The Stone: Part One.

by | Apr 6, 2024 | Uncategorized | 1 comment

Like two gnarled hands, they presented the bay to the relentless waves like a gift.

I pulled Shimamoto into the small car park at the far side of my favourite beach, St Jean du Doigt. It was early so the place was deserted. I tried to imagine what it would be like in three month’s time; the height of summer.

A Renault Kangoo slid into the empty space to my right and an elderly couple got out. I say elderly, being around ten to fifteen years senior to my sixty-five. They took several minutes and a great deal of huffing and puffing to change into suitable footwear in which to walk. I recalled how close I was to that rigmarole of simply changing shoes and I shuddered.

The man was tall and gangly around six feet with an explosion of curly white hair. He wore round horn rimmed glasses of the type that are popular with French seniors. Dressed for the occasion, he sported beige and green outdoor clothing. His diminutive wife, also proud of her snowy locks, wore them in a stylish bob. The wind and the fine drizzle wasn’t doing the cut any favours but she didn’t seem to care.

Footwear exercises over, they closed the boot and headed down the concrete ramp to the beach. I took out my chilli bottle and scalded a tea bag with the hot water contained within. I unwrapped my tarte aux pommes, which the pretty young assistant had lovingly packed at the boulangerie. Gazing at the receding waves, I prepared for several minutes of vacant indulgence.

The perfect strip of buff sand was enclosed at either end by rocky promontaries. Like two gnarled hands, they presented the bay to the relentless waves like a gift.

Nevertheless, my self inflicted tea and cake induced trance was interrupted. Another vehicle pulled up to my immediate left despite the fact that the car park was empty. As the occupants decamped, and mimicked their predecessors’ dance of the shoes I realised I was in an ‘oldie sandwich’. At least they helped each other with their respective boots. They were the reverse of the first couple, he was at least a foot shorter than his partner. There were the remnants of a real beauty in the woman as she stood over her husband. Her hair was as red as blood and streaked with white like a barber’s pole. It wrapped around her elegant features in the wind.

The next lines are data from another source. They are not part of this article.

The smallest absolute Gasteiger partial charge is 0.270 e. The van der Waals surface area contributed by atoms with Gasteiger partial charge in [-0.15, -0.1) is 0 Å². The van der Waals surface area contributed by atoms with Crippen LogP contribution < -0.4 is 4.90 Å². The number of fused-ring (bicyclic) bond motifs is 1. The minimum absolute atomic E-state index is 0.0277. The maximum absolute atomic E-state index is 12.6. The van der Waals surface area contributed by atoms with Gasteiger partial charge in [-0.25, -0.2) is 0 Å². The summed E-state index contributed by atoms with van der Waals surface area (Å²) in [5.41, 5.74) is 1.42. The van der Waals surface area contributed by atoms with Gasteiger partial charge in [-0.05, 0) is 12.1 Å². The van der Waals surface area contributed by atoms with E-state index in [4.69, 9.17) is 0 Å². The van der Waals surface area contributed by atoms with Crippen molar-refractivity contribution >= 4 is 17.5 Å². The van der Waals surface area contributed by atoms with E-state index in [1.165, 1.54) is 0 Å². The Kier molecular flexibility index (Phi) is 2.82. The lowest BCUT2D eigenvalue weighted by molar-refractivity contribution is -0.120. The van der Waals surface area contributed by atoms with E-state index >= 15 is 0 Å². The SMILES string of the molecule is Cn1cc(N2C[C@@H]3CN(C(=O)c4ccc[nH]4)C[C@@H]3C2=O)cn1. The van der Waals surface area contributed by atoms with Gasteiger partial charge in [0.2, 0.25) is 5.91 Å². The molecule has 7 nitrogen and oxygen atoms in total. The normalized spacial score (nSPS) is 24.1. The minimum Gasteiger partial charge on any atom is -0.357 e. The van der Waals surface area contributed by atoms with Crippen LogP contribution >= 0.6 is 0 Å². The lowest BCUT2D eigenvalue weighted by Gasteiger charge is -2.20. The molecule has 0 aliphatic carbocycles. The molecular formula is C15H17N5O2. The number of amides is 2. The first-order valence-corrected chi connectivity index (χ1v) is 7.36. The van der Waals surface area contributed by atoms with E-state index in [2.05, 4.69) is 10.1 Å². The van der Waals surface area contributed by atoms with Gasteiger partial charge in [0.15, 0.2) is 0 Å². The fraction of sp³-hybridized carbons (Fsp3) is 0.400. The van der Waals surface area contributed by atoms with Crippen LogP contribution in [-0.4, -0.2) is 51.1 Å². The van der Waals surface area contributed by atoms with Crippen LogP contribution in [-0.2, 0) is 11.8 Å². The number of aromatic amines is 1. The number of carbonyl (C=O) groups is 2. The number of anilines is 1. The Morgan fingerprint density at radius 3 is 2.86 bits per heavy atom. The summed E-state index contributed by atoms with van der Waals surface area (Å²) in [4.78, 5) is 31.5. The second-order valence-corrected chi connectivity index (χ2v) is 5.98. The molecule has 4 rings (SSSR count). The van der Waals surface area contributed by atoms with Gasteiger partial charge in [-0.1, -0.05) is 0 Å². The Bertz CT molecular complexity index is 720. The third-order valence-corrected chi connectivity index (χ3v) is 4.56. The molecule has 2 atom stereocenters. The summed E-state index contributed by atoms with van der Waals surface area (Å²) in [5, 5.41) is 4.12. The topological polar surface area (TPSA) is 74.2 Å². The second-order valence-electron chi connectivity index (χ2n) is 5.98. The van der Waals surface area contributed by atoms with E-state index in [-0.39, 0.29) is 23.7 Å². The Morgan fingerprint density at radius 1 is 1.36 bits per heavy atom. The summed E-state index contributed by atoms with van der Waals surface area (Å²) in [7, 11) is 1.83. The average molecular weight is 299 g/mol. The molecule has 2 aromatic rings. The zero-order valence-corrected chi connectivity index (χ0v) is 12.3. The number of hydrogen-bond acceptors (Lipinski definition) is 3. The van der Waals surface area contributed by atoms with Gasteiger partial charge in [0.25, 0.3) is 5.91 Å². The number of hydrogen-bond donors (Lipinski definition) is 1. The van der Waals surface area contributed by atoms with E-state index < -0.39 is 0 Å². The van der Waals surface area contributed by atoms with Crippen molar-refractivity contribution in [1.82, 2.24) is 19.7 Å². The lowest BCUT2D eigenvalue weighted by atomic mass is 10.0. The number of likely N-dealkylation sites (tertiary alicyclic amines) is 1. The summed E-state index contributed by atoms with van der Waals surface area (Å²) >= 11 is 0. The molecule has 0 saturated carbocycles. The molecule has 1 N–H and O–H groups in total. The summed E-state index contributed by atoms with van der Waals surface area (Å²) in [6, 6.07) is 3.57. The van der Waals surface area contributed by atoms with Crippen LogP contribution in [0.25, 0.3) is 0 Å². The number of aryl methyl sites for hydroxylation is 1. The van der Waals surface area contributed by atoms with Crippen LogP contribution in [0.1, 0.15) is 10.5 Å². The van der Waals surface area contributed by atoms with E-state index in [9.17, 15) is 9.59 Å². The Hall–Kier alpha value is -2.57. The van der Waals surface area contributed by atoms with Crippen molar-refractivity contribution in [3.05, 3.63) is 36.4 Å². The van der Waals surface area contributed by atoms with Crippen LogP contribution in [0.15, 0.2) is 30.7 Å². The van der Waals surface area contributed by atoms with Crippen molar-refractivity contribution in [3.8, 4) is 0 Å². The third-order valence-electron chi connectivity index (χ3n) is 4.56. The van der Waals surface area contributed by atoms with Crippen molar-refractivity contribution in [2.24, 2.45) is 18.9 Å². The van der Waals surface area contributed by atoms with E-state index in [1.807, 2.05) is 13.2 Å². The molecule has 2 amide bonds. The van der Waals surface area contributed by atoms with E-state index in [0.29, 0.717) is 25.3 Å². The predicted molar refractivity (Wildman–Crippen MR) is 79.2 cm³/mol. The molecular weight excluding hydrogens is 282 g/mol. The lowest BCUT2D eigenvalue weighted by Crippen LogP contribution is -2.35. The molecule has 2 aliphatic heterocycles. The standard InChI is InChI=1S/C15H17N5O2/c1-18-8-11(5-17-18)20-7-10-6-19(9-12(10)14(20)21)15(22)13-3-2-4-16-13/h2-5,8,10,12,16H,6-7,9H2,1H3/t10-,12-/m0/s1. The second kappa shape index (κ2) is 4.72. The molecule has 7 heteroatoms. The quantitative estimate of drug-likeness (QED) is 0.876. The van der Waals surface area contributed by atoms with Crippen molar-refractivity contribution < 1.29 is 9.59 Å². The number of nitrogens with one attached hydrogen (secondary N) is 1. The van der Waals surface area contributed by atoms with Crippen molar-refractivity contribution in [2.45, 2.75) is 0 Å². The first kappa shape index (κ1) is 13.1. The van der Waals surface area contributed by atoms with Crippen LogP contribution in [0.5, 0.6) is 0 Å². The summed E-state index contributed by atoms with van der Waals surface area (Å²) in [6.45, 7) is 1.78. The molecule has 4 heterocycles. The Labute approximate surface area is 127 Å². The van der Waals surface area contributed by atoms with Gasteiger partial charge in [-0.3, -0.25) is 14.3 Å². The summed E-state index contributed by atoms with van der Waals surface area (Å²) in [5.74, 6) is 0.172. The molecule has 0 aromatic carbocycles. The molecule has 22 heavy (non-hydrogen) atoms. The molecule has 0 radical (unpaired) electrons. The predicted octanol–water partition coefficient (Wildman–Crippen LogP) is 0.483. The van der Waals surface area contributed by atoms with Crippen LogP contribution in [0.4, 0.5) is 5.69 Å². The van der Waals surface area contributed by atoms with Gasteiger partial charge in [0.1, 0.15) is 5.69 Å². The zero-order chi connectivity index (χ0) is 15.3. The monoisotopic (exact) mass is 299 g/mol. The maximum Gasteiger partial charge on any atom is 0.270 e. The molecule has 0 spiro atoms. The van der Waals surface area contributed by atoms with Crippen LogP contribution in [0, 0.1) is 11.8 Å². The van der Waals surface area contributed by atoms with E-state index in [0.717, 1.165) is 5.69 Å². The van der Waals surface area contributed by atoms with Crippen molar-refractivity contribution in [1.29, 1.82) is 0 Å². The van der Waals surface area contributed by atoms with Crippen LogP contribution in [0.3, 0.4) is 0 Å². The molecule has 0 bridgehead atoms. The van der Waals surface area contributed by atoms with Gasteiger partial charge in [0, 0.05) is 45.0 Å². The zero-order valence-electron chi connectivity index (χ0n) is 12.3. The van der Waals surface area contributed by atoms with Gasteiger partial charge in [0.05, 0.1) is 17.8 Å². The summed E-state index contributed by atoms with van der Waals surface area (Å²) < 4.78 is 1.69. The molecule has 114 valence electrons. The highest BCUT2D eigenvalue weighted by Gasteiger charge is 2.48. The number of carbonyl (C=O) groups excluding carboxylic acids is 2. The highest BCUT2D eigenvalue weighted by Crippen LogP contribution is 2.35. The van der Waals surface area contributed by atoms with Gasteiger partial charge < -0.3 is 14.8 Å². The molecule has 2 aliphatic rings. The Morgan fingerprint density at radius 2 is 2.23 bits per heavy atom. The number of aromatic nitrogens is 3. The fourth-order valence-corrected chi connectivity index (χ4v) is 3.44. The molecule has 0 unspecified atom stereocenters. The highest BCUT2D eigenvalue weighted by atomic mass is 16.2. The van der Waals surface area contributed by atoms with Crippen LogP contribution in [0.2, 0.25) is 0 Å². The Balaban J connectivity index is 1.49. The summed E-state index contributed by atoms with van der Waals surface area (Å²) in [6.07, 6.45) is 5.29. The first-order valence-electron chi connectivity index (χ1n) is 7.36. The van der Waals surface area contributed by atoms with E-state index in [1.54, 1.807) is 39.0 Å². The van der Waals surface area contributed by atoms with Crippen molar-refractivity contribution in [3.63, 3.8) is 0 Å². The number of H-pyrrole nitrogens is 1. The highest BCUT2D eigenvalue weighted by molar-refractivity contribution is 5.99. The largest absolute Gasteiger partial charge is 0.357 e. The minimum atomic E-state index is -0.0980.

What is it about folks who despite an empty car park insist on parking next to the only other vehicle occupying it? I pondered trying to lose myself back in the waves.

My sight returned to the original pair. I observed them disappearing around the outcrop to the right. The man was several of his lanky strides ahead of his partner. I took a bite from the crusty part of the tarte and accompanied it with a gulp of tea. At least this pleasure hadn’t been ruined.

Despite myself, I was now in people watching mode as I clocked the second couple walking in the footsteps of the first. At least they were hand in hand I said to myself, with a conflicting feeling of jealousy and comfort.

When the third pair glided silently in a silver Toyota Prius, into the next space along,  I all but abandoned my impromptu breakfast. The mesmerising effect of the Breton coast had gone, swallowed up with a third choreographed footwear routine. This one involved a great deal of hopping around from a short stout man while his wife sat inside the boot of the Prius laughing. If he falls there’s a broken hip right there in front of me, I thought, closing my eyes. Relief came as he finally tied the lace of his second walking boot. He simultaneously pulled a large beach towel and his giggling wife from the boot. 

I had a silent wager that they would toddle off in the direction of the other four octogenarians and quite soon cashed in. Abandoning my lukewarm tea and half eaten pastry, I decided to follow. I had never before been aware of what a pain it was to change into walking boots until my observations earlier. As I tottered sideways while tugging at the heel of the left boot with arthritic thumbs, I saw the future and it wasn’t good.

I set off down the ramp in pursuit of the six pensioners, at a safe distance, the final pair having disappeared from view. As I rounded the headland, the first couple almost flattened me as they skipped by like two children in a playground. Arm in arm they were dancing the Gay Gordon across the sand. Apart from their white hair, there was no evidence of age about them. Each had a youthful, almost sensual glow.

I received a cheerful “bonjour” in stereo and nodded, open mouthed as they danced down the bench to the sea. Turning towards my goal, I encountered the second duo, equally bouncy, in a lustful embrace behind a rock. They unclipped from each other just enough to acknowledge my presence, then carried on their squeeze akin two teenagers behind the bike sheds.

My mind was racing now as I anticipated an encounter with the portly man and his missus. What met my gaze as they came into view, shocked me.

1 Comment

  1. Kenneth Childs



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